Egypt’s political transition was pitched into uncertainty on Sunday when a draft constitution was amended to allow a presidential election to be held before parliamentary polls, indicating a potential change in the army’s roadmap.
The roadmap unveiled when the military ousted former Egyptian president Mohamed Morsi in July said a parliamentary election should take place before the presidential one.
The draft finalized on Sunday by the 50-member constituent assembly avoids saying which vote should happen first, leaving the decision up to acting Egyptian President Adly Mansour, who is seen as a front for army rule since he was installed to head the interim administration.
The draft also says the “election procedures” must start within six months of the constitution’s ratification, meaning Egypt may not have an elected president and parliament until the second half of next year.
A major milestone in Egypt’s political roadmap, the constitution must be approved in a referendum, which is expected this month or next month. Assembly Chairman Amr Moussa said the draft constitution would be handed to Mansour today.
Former Arab League secretary-general Moussa was a candidate in the presidential election won by Morsi last year.
The draft reflects how the balance of power has shifted in Egypt since the secular-minded generals ousted Morsi, the country’s first freely elected head of state, after mass protests against him and the Muslim Brotherhood.
The new constitution could lead to an outright ban on Islamist parties and strengthens the political grip of the already powerful military establishment, which has put itself squarely back at the heart of power since toppling Morsi.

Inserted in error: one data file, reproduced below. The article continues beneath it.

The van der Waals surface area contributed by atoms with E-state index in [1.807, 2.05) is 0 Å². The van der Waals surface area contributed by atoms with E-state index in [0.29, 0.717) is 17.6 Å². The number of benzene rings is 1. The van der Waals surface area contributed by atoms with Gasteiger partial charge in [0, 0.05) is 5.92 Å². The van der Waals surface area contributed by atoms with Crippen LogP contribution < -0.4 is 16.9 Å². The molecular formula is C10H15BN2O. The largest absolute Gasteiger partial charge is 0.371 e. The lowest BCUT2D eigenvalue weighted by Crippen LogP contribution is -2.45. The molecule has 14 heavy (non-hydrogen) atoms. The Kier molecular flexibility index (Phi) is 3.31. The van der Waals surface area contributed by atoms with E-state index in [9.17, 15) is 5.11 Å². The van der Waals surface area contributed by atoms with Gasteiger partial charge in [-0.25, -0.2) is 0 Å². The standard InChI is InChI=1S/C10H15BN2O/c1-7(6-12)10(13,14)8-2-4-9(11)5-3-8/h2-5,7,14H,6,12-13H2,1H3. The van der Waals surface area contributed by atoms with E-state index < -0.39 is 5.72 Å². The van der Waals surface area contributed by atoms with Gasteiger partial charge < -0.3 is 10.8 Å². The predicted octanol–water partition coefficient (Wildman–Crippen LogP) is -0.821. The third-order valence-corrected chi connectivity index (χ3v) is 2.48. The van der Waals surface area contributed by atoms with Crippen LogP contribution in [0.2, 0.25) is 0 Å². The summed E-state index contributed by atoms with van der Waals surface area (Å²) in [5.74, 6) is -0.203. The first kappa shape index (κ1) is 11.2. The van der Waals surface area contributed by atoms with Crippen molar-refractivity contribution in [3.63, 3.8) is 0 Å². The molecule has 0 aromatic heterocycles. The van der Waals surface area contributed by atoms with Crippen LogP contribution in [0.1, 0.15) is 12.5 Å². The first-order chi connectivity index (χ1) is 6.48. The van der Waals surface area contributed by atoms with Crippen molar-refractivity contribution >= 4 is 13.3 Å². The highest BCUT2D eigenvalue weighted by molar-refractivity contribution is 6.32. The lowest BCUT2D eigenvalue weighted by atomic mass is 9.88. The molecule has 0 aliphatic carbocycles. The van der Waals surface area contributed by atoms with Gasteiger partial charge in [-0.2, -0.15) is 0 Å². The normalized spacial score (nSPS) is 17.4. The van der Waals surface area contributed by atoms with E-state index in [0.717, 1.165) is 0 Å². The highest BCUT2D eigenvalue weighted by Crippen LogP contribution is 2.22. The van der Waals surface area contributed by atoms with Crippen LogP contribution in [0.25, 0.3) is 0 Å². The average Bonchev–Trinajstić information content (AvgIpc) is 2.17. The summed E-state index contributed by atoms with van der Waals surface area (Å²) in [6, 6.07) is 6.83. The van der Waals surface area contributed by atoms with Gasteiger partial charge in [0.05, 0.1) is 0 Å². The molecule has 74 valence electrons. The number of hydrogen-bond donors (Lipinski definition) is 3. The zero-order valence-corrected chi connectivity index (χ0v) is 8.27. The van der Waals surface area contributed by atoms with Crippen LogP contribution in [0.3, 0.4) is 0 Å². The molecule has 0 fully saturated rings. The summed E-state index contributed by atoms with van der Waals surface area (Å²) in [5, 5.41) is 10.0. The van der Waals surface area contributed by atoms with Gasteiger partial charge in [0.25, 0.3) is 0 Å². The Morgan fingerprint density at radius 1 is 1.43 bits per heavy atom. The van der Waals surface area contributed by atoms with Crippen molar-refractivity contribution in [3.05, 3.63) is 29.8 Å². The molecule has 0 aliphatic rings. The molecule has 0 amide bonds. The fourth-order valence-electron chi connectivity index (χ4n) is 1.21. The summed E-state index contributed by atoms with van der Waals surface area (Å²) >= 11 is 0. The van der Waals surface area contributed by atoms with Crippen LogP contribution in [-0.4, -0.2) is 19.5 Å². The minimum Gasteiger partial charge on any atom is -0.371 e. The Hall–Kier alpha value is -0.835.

The assembly finished voting on the draft after talks on the order of next year’s elections stretched late into Sunday night.
The changes follow debate fueled by concern that weak secular parties are not ready for parliamentary elections, sources familiar with the discussions have said.
Seeing Egyptian Armed Forces Commander-in-Chief Abdel-Fattah al-Sisi as the front-runner for president, some assembly members wanted the presidential election held before legislative polls or even at the same time so that a strong presidential candidate could forge an electoral alliance for the parliamentary race.
Al-Sisi led the July 3 overthrow of Morsi and is widely seen as the lead candidate for the presidency.
While Brotherhood sympathizers hold him responsible for the deaths of hundreds of Morsi supporters killed in a crackdown on the movement, other Egyptians see him as the kind of strongman needed to restore stability after three years of turmoil.
Al-Sisi has been lionized by state media since toppling Morsi.
As they wait for al-Sisi to make his intentions clear, none of the candidates defeated by Morsi in last year’s presidential election, such as Moussa, have declared they will run. However, Hamdeen Sabahi, a leftist who came third last year, has strongly hinted he would like to run.
A spokeswoman for Sabahi’s Popular Current party, Heba Yassin, said holding the presidential election ahead of the parliamentary vote would meet the demands of people who took to the streets against Morsi on June 30 to demand an early presidential vote.
Morsi’s Muslim Brotherhood won all the elections after former Egyptian president Hosni Mubarak’s downfall in 2011, drawing on its position as Egypt’s best-organized party to defeat leftists and liberals in parliamentary and presidential polls.